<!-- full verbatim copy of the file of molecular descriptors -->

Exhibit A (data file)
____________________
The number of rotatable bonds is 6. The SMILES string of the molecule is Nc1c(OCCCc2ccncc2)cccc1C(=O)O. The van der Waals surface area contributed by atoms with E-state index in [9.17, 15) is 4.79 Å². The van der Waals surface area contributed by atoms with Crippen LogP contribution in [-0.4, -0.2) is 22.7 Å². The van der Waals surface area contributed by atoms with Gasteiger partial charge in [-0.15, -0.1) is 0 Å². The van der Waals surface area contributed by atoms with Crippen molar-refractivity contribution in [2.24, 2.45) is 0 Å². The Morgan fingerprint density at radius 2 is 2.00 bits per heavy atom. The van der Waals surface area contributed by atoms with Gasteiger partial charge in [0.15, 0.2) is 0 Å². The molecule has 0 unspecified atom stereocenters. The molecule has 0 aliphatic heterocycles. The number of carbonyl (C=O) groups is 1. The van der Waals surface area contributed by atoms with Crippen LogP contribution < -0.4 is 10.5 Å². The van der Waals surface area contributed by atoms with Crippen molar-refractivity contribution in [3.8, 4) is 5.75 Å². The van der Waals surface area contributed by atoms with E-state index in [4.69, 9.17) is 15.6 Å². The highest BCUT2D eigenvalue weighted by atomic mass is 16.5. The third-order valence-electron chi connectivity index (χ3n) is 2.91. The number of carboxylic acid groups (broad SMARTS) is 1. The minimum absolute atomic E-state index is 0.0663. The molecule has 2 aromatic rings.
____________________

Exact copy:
The number of rotatable bonds is 6. The SMILES string of the molecule is Nc1c(OCCCc2ccncc2)cccc1C(=O)O. The van der Waals surface area contributed by atoms with E-state index in [9.17, 15) is 4.79 Å². The van der Waals surface area contributed by atoms with Crippen LogP contribution in [-0.4, -0.2) is 22.7 Å². The van der Waals surface area contributed by atoms with Gasteiger partial charge in [-0.15, -0.1) is 0 Å². The van der Waals surface area contributed by atoms with Crippen molar-refractivity contribution in [2.24, 2.45) is 0 Å². The Morgan fingerprint density at radius 2 is 2.00 bits per heavy atom. The van der Waals surface area contributed by atoms with Gasteiger partial charge in [0.15, 0.2) is 0 Å². The molecule has 0 unspecified atom stereocenters. The molecule has 0 aliphatic heterocycles. The number of carbonyl (C=O) groups is 1. The van der Waals surface area contributed by atoms with Crippen LogP contribution < -0.4 is 10.5 Å². The van der Waals surface area contributed by atoms with Crippen molar-refractivity contribution in [3.8, 4) is 5.75 Å². The van der Waals surface area contributed by atoms with E-state index in [4.69, 9.17) is 15.6 Å². The highest BCUT2D eigenvalue weighted by atomic mass is 16.5. The third-order valence-electron chi connectivity index (χ3n) is 2.91. The number of carboxylic acid groups (broad SMARTS) is 1. The minimum absolute atomic E-state index is 0.0663. The molecule has 2 aromatic rings.